The SEC’s Recent Proxy Guidance Could Provide Leverage to Challenge a Proxy Advisor’s Recommendation #SEC https://t.co/1ncBFgXV71 pic.twitter.com/YRPfOR5wRs
— Johnson Fistel, LLP (@JF_LLP) September 13, 2019
Recently, the Securities and Exchange Commission (“SEC”) issued new guidance on proxy voting which has been characterized as an attempt to hold proxy advisors more accountable to public company stockholders. Proxy advisors, such as Institutional Shareholder Services Inc. and Glass Lewis & Co., advise stockholders on how to vote in corporate elections and key topics ranging from executive pay to proposed mergers and acquisitions. In the past, public companies have suggested that proxy advisors have too much influence over corporate governance because they lack regulatory oversight. Defenders of proxy advisors maintain that these firms help hold issuers accountable to public company stockholders.
The SEC’s guidance was intended to clarify that voting advice provided by proxy advisors is generally considered a solicitation under federal proxy rules, and thus anti-fraud rules apply. As a result, the SEC maintains that these solicitations are prohibited from including false or misleading material information. In its guidance, the SEC recommends certain practices proxy advisors can utilize to avoid violating the regulations. These include explaining the methods used to produce advice, revealing third-party sources which the proxy advisor relied upon in generating the advice, and disclosing any conflicts of interest.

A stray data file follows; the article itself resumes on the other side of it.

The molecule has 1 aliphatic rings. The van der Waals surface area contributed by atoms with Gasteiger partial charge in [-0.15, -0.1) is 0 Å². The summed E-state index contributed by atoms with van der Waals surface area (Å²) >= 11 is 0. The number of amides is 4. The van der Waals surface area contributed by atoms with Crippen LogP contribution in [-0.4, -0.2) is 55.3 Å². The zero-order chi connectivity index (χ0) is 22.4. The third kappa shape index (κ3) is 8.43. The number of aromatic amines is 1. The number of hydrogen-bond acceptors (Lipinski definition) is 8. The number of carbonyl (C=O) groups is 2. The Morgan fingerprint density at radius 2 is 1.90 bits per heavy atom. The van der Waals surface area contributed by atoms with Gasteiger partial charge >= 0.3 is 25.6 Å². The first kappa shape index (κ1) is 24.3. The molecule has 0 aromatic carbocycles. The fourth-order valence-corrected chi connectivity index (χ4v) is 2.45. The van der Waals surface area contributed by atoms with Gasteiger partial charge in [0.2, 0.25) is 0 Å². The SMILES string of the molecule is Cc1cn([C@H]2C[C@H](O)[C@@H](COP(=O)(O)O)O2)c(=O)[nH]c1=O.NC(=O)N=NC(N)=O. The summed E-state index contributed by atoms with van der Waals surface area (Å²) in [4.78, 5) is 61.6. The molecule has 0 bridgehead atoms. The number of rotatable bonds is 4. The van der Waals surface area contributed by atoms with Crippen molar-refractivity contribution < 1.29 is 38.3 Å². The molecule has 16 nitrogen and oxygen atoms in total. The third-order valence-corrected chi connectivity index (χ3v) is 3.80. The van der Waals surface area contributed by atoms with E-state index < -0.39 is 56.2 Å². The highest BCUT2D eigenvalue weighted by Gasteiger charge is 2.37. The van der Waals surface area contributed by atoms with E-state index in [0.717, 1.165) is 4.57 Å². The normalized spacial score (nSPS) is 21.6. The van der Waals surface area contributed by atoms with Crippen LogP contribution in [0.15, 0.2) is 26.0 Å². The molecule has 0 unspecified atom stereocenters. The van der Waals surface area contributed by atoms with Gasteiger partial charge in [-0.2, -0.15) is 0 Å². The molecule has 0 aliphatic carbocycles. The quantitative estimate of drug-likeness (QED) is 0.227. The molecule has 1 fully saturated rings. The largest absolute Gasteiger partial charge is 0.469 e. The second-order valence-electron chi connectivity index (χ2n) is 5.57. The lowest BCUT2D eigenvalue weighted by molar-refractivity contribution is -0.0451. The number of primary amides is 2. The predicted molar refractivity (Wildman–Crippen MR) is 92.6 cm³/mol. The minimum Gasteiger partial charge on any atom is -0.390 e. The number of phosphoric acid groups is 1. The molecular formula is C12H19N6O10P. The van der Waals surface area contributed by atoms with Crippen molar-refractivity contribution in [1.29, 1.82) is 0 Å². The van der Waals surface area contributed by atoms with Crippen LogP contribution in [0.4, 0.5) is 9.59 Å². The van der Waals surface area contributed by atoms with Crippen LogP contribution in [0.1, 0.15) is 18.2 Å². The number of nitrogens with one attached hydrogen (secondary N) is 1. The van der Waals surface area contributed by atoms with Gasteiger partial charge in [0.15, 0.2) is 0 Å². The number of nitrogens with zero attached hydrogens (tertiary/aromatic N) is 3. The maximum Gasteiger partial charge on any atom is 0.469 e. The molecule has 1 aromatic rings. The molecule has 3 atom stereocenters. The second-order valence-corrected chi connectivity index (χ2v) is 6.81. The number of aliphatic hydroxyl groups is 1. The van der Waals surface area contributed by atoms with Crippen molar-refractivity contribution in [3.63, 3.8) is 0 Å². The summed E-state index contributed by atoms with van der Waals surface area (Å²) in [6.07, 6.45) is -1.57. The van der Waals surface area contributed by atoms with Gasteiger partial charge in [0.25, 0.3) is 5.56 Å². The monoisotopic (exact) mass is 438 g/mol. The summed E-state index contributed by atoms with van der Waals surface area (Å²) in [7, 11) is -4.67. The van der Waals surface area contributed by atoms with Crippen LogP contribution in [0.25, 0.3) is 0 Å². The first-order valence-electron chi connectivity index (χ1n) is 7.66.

Stockholder voting on proxy contests and mergers and acquisitions are of critical importance to investors. In these types of votes, stockholders are being asked to participate, alongside the board of directors, in corporate decision making at the highest level and therefore require stockholders to be just as informed as the board. It is too early to know for certain, but of particular interest for those following the market and company proxies, time will tell whether the SEC’s guidance will ultimately empower public companies to challenge or improperly influence proxy advisors when making recommendations on corporate governance issues.